The Concentration-Memory Connection

When it comes to memory problems, we tend to focus on the challenges of recalling information. But in many cases, the issue isn’t an inability to reach back for stored memories. The problem is that the information was never really learned in the first place.

Memory starts with learning, which requires concentration. Your ability to pay attention will directly affect how well or how poorly you grasp and store new information.

“Attention can impact our memory if our attention resources are strained when learning new information or carrying out an activity, such as remembering an address or following a cooking recipe,” explains clinical neuropsychologist Yakeel T. Quiroz, PhD, director of the Massachusetts General Hospital (MGH) Multicultural Alzheimer’s Prevention Program. “Sometimes, not being able to ‘remember’ details of a conversation or ‘forgetting’ a step when cooking may trigger memory concerns, but a closer look may reveal concentration difficulties that interfere with our ability to learn and recall new information. Therefore, implementing strategies to boost our attention can be beneficial to improve our memory and, in turn, our ability to carry out our daily tasks.”

Concentration Robbers

Your ability to concentrate varies from day to day and even hour to hour. Your health, lifestyle, environment, and what else is going on in your mind at any given moment all can affect your attention level. It’s important to accept that there are simply times when you’re more “dialed in” and times when distractions have stolen some of your concentration power. This is true for everyone.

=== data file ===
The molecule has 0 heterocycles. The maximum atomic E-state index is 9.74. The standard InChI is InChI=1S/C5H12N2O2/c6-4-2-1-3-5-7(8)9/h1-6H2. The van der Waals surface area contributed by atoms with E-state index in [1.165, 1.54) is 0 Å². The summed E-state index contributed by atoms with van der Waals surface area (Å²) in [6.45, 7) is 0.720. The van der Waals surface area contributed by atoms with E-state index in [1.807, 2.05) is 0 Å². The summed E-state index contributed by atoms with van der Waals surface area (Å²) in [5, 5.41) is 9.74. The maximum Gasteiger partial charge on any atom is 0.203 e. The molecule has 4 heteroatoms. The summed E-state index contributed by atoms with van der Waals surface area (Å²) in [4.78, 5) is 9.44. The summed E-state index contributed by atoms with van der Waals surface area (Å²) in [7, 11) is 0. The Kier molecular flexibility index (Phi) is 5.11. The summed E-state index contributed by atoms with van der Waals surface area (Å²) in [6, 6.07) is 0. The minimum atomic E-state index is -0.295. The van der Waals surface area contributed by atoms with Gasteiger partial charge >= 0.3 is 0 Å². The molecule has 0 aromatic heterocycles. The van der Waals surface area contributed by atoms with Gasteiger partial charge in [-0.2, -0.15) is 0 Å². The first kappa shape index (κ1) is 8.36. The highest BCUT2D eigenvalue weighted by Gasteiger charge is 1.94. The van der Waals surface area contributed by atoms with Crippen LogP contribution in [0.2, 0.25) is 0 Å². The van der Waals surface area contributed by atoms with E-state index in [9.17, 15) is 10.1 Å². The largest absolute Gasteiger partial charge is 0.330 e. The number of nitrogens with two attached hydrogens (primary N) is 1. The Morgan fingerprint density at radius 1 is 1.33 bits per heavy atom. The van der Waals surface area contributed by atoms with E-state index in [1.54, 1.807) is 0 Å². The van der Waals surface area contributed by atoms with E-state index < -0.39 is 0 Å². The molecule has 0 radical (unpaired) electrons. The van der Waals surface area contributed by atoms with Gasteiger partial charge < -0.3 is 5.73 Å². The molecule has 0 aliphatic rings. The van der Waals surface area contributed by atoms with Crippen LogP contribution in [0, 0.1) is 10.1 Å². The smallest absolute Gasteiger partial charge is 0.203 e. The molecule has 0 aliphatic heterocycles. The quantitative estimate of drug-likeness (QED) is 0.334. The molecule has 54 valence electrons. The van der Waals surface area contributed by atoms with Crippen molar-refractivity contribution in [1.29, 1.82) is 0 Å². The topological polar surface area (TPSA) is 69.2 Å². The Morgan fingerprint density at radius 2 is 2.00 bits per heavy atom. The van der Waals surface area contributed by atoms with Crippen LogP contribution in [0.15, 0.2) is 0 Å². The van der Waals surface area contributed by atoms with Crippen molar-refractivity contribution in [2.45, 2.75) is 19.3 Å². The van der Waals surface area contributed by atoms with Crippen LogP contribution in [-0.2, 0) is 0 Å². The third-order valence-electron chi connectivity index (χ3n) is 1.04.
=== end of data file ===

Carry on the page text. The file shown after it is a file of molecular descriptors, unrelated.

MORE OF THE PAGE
“Attention helps us navigate demands to function in our daily activities, such as when to fetch water when thirsty or where to turn when driving,” says Clara Vila-Castelar, PhD, a postdoctoral fellow in neuropsychology at MGH. “However, our resources to navigate these demands are limited, and thus vulnerable to both internal factors, such as energy level or emotional state, and external factors, including background noise or other distractors.”

Among the many factors that can interfere with concentration are:

  • Insufficient sleep
  • Sedentary lifestyle
  • Poor diet
  • Certain medications
  • Mood disorders
  • Noisy environment

Pay Attention to Lifestyle

You know that a healthy, active lifestyle is good for the heart, lungs, muscles, and overall health. So it’s no surprise that nutrition, plenty of rest, and regular exercise affect the powers of concentration.

“For instance, how many hours we sleep and the quality of our sleep can impact our energy level, and being fatigued may impede our ability to focus,” Dr. Quiroz says. “Similarly, regular exercise and a balanced diet can improve our cognition. Research shows that general health habits that help us prevent cardiovascular risk factors also promote healthy cognition. As it is usually said, everything that is good for your heart is also good for your brain.”

She notes that exercise has been proven to boost memory, attention and working memory, as well as other cognitive functions needed to plan, organize information, and remember details.

“Importantly, lifestyle factors are so-called ‘modifiable,’ meaning that we may have the ability to change them,” Dr. Vila-Castelar adds. “For example, we can target our sleep habits, or aim to exercise regularly, or tweak our diets. Many lifestyle factors are interconnected, meaning that improving one may have a positive effect in others. For example, regular physical activity improves sleep.”